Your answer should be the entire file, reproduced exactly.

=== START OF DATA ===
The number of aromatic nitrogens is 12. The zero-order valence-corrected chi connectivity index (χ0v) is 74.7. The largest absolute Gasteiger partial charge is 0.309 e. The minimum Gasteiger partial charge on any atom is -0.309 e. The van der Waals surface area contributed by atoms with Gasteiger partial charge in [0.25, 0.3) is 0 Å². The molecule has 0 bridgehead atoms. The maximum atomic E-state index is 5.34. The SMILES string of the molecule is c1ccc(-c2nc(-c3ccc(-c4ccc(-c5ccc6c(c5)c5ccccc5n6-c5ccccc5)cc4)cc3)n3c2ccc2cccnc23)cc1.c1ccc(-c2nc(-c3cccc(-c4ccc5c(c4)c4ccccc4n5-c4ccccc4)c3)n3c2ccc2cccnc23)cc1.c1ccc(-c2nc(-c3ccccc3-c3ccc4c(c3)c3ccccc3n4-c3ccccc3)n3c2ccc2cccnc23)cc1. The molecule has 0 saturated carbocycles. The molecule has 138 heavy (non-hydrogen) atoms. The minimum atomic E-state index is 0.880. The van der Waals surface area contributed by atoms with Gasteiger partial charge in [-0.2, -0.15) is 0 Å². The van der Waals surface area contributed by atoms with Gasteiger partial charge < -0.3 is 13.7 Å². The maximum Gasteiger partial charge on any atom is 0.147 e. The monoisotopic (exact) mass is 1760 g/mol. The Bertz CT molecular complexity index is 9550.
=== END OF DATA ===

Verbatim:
The number of aromatic nitrogens is 12. The zero-order valence-corrected chi connectivity index (χ0v) is 74.7. The largest absolute Gasteiger partial charge is 0.309 e. The minimum Gasteiger partial charge on any atom is -0.309 e. The van der Waals surface area contributed by atoms with Gasteiger partial charge in [0.25, 0.3) is 0 Å². The molecule has 0 bridgehead atoms. The maximum atomic E-state index is 5.34. The SMILES string of the molecule is c1ccc(-c2nc(-c3ccc(-c4ccc(-c5ccc6c(c5)c5ccccc5n6-c5ccccc5)cc4)cc3)n3c2ccc2cccnc23)cc1.c1ccc(-c2nc(-c3cccc(-c4ccc5c(c4)c4ccccc4n5-c4ccccc4)c3)n3c2ccc2cccnc23)cc1.c1ccc(-c2nc(-c3ccccc3-c3ccc4c(c3)c3ccccc3n4-c3ccccc3)n3c2ccc2cccnc23)cc1. The molecule has 0 saturated carbocycles. The molecule has 138 heavy (non-hydrogen) atoms. The minimum atomic E-state index is 0.880. The van der Waals surface area contributed by atoms with Gasteiger partial charge in [-0.2, -0.15) is 0 Å². The van der Waals surface area contributed by atoms with Gasteiger partial charge < -0.3 is 13.7 Å². The maximum Gasteiger partial charge on any atom is 0.147 e. The monoisotopic (exact) mass is 1760 g/mol. The Bertz CT molecular complexity index is 9550.